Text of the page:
btw – David Olive is a moron. I like Toronto and am born and bred here but the way they tout the rock solid Canadian banking system – is he an idiot? 500 billion in CMHC mortgages, backstopped by the Government of Canada aka the taxpayers. Lets see this ponzi – the bank writes a crap mortgage, gets a bundle of fees etc for administering it then offloads it to the CMHC who then bundles these up, issues a CMB on it backstopped by the Fed and sells the paper in the market. So in the end I fund that paper b/c I backstop the Fed. And I fund the bank’s profits and those d-bags paying 800K to live in Trinity Bellwoods.

Yet prices are up sales are up and I’m still sitting here holding my breath….

#105 BDG - YYC - RE future in weak hands on 09.22.10 at 9:39 am

50% of Canadian Households have incomes below $60K
About a third below $40K.
70% are home “owners”.
30% of homes are mortgage free.

assumption … let’s just guess that most of the paid for homes belong to people who have been homeowners for a long time and probably have household incomes above $60K.

About half of all existing mortgages are sitting with households with incomes below $60K … BELOW $60K !

One more wild assumption based on the fact that about a quarter of all households have incomes below $30K … now it might not be entirely safe to assume that its not likely that too many of these folks have mortgages and since 30% of households don’t own homes … let’s just throw these households out and see what …

Yikes that means that about half of all mortgages must be sitting with households with incomes between $30K and $60K.

Without getting too fancy … lets just slice up that 50% of mortgages so we can pin some incomes on them … say like this … give or take …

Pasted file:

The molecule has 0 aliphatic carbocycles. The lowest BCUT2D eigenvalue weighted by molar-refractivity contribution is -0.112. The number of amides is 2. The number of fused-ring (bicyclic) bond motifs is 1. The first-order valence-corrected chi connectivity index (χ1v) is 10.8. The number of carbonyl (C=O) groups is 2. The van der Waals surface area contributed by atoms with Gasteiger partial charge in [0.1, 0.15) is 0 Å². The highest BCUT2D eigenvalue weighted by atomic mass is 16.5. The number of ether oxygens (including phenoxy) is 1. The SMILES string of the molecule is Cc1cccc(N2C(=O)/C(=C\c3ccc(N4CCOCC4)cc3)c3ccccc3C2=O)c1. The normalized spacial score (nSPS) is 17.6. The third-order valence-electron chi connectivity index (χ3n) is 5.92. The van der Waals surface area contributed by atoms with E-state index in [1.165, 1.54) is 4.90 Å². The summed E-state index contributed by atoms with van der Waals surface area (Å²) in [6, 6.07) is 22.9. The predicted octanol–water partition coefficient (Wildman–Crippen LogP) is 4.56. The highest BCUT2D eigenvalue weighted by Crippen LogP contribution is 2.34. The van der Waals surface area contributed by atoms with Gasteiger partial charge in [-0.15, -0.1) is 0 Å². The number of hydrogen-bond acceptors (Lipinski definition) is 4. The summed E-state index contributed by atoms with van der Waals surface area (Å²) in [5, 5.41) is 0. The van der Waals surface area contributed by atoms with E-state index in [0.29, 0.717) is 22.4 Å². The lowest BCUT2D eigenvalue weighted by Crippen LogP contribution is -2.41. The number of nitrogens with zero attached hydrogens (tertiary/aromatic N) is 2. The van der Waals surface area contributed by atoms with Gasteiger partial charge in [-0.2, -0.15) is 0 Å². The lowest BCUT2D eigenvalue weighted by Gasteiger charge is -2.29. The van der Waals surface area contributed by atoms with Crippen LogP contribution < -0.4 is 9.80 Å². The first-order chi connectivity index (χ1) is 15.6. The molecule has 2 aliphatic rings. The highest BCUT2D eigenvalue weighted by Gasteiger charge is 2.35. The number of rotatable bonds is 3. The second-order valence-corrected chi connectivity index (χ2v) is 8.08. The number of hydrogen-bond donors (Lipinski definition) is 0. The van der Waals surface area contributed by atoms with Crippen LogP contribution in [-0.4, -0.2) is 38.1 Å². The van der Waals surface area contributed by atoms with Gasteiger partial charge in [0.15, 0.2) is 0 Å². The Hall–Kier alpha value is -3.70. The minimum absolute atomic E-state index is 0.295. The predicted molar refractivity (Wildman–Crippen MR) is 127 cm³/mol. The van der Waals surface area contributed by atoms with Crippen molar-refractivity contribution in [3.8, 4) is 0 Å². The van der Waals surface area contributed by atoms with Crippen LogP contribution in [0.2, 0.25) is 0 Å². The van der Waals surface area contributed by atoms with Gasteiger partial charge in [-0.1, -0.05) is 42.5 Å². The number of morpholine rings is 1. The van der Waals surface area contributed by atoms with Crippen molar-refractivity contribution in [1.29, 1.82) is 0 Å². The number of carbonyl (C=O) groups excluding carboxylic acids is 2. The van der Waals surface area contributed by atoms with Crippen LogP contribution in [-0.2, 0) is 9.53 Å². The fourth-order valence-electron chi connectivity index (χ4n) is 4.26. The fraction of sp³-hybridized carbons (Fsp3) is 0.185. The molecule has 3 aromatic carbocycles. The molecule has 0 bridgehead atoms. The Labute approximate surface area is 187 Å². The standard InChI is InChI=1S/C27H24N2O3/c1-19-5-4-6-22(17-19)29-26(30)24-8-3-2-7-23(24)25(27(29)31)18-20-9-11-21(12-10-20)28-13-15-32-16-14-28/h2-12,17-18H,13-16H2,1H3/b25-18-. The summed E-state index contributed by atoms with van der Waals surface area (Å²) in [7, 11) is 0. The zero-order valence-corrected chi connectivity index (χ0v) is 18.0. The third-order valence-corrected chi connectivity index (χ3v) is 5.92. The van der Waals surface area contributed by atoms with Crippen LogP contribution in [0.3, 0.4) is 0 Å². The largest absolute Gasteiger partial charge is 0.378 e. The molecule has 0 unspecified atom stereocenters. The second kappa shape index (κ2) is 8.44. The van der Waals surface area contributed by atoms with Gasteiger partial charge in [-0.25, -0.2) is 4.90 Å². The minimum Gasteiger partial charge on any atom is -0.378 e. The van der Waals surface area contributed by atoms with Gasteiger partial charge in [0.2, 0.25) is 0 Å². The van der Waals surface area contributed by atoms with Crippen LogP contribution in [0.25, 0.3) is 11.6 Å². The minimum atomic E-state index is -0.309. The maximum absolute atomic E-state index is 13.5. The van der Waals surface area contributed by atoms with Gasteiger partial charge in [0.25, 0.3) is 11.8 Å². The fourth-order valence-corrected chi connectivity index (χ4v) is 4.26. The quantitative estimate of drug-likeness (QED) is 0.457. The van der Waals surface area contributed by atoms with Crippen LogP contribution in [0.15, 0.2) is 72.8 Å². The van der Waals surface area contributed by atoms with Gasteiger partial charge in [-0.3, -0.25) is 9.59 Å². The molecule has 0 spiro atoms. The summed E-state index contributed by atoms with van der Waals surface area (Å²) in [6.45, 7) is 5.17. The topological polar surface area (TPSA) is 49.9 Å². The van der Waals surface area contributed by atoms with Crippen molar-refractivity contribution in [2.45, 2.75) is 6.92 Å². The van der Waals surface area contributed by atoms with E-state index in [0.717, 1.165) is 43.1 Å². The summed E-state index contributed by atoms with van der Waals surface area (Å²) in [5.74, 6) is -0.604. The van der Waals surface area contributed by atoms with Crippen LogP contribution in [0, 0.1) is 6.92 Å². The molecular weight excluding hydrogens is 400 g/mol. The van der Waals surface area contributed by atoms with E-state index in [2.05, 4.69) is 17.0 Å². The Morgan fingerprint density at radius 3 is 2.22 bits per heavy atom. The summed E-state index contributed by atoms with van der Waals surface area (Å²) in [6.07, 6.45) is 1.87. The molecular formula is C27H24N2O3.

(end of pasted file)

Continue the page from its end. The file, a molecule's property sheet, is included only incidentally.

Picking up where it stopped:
17% … $50K-$60K
16% … $40K-$50K
16% … $30K-$40K

YIKES ! That would say that about a third of all mortgages sit with households with incomes under $50K to perhaps as low as $30K.

Now … home ownership in recent years rose from around 62% to 70% … an increase of just more than 10% … a demand “boom” increasing our national housing stock and the number of outstanding mortgages. This was aided by reduced interest rates and relaxed lending standards.

More assumptions … if its safe to assume that most of the paid-for homes representing something that must be well over half of total home equity is in the hands of households with incomes greater than $60K it might also be safe to assume that most of the remaining equity also sits in the hands of people who have lived in homes they have owned for a long time and who earn more than $60K. That actually just might be safe to assume since the top half of earners account for something in the area of 80% of all wealth. So we might harshly conclude that …

ABOUT A THIRD OF ALL MORTGAGES COULD BE SITTING WITH HOUSEHOLDS WITH INCOMES BELOW $50K WITH LITTLE OR NO EQUITY.

Hmmm … I wonder how much of a drop in housing prices we need to put a quarter of households underwater on their mortgages. Are we there yet?